11 species, 12 varieties; Kolreuteria, 1 species. III, Acerineæ : Acer, 27 species, 17

varieties; Negundo, 1 species, 4 varieties. LEGUMINOS. E.-Sub-order I, Papilionaceæ. Tribe I, Loteæe : Genista, 13 species, 1 vari

ety; Ulex, 3 species, 1 variety; Spartium, 1 species, 1 variety; Laburnum, 2 species, 11 varieties; Cytisus, 16 species ; Sarothamnus, 1 species, 1 variety; Ononis, 2 species; Amorpha, 5 species, i variety ; Colutea, 2 species; Robinia, 3 species, 25 varieties ; Caragana, 11 species; Halimodendron, 1 species; Wistaria, 3 species, 2 varieties. Tribe II, Hedysareæ : Coronilla, 1 species." Tribe V, Sophoreæ : Sophora, 1 species, 2 varieties; Cladrastis, 1 species. --Sub-order II, Cæsalpinieæ. Cercis, 2 species, 2 varieties; Gymnocladus, 1 species; Gleditschia, 6 species, 5 varieties.

Sub-order III, Mimosea. Albizzia, 1 species. ROSACEÆ.-Sub-order I, Amygdaleæ. Amygdalus, 3 species, 16 varieties; Amygdalopis, 1

species; Prunus, 27 species, 12 varieties.-Sub-order II, Rosacem veræ. Tribe I, Spiræeæ : Kerria, 2 species, 2 varieties; Spiraa, 41 species, 6 varieties; Schizonotus, 2 species, 1 variety. Tribe II, Dryadeæ : Potentilla, 2 species, 2 varieties; Rubus, 8 species, 5 varieties.-Sub-order III, Pomea. Cratægus, 36 species, 27 varieties; Photinia, 2 species; Cotoneaster, 18 species; Amelanchier, 5 species, 5 varieties; Mespilus, 2 species; Pyrus, 33 species, 40 varieties; Cydonia, 2 species, 12 varie

ties. CALYCANTHACEÆ.—Calycanthus, 6 species; Chimonanthus, 1 species, 2 varieties. LYTHRACEÆ.—Punica, 2 species ; Lagerstræmia, 5 species. SAXIFRAGACEÆ.-Sub-order I, Grossula. Ribes, 24 species, 7 varieties.-Sub-order II,

Escallonieæ. Itea, 1 species.-Sub-order III, Hydrangieæ. Hydrangea, 5 species ; Decumaria, 1 species; Philadelphus, 9 species, 7 varieties; Deutzia, 6 species, 2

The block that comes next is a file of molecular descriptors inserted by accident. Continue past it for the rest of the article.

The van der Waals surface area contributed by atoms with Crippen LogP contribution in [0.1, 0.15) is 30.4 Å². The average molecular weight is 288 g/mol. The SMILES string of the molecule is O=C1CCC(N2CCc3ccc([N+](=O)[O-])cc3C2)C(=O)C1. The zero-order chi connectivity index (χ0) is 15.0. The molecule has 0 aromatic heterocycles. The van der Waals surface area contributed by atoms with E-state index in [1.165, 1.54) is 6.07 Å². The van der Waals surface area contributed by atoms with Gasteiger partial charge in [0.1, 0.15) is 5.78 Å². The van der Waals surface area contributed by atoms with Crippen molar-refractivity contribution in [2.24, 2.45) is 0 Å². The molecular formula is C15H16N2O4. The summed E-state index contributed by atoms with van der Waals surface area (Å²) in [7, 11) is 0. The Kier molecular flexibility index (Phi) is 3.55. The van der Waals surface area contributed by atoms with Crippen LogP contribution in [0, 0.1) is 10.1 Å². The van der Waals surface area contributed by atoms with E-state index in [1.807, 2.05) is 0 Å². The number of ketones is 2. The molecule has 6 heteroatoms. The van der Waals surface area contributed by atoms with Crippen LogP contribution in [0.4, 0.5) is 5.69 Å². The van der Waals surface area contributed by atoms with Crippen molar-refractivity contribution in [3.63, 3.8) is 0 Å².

varieties. HAMAMELACEÆ.—Tribe I, Hamameleæ: Hamamelis, 1 species. Tribe II, Fothergilleæ :

Fothergilla, 1 species. Tribe III, Balsamifluæ : Liquidamber, 2 species. UMBELLIFERÆ.—Bupleurum, 1 species. ARALIACEÆ.—Aralia, 3 species; Hedera, 3 species, 4 varieties. CORNACEÆ.—Cornus, 12 species 4 varieties; Benthamia, 1 species; Nyssa, 3 species;

Garrya, 1 species.


CAPRIFOLIACEÆ.—Tribe I, Lonicereæ : Linnæa, 1 species; Symphoricarpus, 5 species,

I variety; Lonicera, 35 species, 11 varieties; Diervilla, 4 species, 13 varieties; Leycesteria, 2 species. Tribe II : Sambucus, 4 species, 9 varieties; Viburnum, 17 spe

cies, 6 varieties. RUBLACEÆ.-Sub-order II, Cinchoneæ. Cephalanthus, 1 species.-Sub-order III, Lo

ganiæ. Gelsemium, 1 species. COMPOSITE.-Sub-order 1, Tubuliflore. Baccharideæ: Baccharis, 3 species. Senecion

ideæ: Iva, 1 species; Artemisia, 3 species. ERICACEÆ.-Sub-order Í, Vacciniea. Gaylussacia, 5 species; Vaccinium, 16 species, 5

varieties ; Chiogenes, 1 species.-Sub-order II, Ericinea. Arctostaphylos, 2 species; Epigæa, 1 species; Arbutus, 4 species; Leucothe, 5 species; Cassandra, 1 species; Cassiope, 2 species ; Andromeda, 7 species; Oxydendrum, 1 species ; Clethra, 2 species; Phyllodoce, 1 species; Pernettya, 2 species; Kalmia, 7 species, 2 varieties; Dabæcia, 1 species, 1 variety; Menziesia, 2 species, 2 varieties ; Azalea, 4 species, 2 varieties; Rhododendron, 6 species; Rhodora, 1 species; Ledum, 2 species ; Loiseleuria, 1 species; Leiophyllum, 1 species.

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ARISTOLOCHIACEÆ.—Aristolochia, 2 species.
POLYGONACEÆ.—Brunnichia, 1 species.
LAURACEÆ.—Laurus, 1 species ; Persea, 1 species, 1 variety ; Sassafras, 1 species; Lin

dera, 2 species; Tetranthera, 1 species. THYMELEACEÆ.—Dirca, 1 species; Daphne, 7 species, 6 varieties. ELÆAGNACEÆ.—Shepherdia, 2 species; Elæagnus, 5 species, 1 variety; Hippopbæ, 2

species, 1 variety SANTALACEÆ.-Darbya, 1 species; Pyrularia, 1 species; Buckleya, 1 species. EUPHORBIACEÆ.-Stillingia, 1 species ; Buxus, 8 species, 9 varieties. EMPETRACEÆ.-Empetram, 1 species ; Corema, 1 species ; Ceratiola, 1 species. URTICACEÆ.-Sub-order I, Ulmaceæ. Ulmus, 17 species, 37 varieties; Planera, 3 species;

Celtis, 5 species, 2 varieties. Sub-order II, Artocarpcæ. Morus, 5 species, 4 varieties; Broussonetia, 1 species, 1 variety; Maclura, 2 species, 1 variety; Ficus, 1

species. PLATANACEÆ.—Platanus, 3 species, 2 varieties. JUGLANDACEÆ.-Juglans, 3 species, 3 varieties ; Carya, 10 species, 1 variety ; Ptero.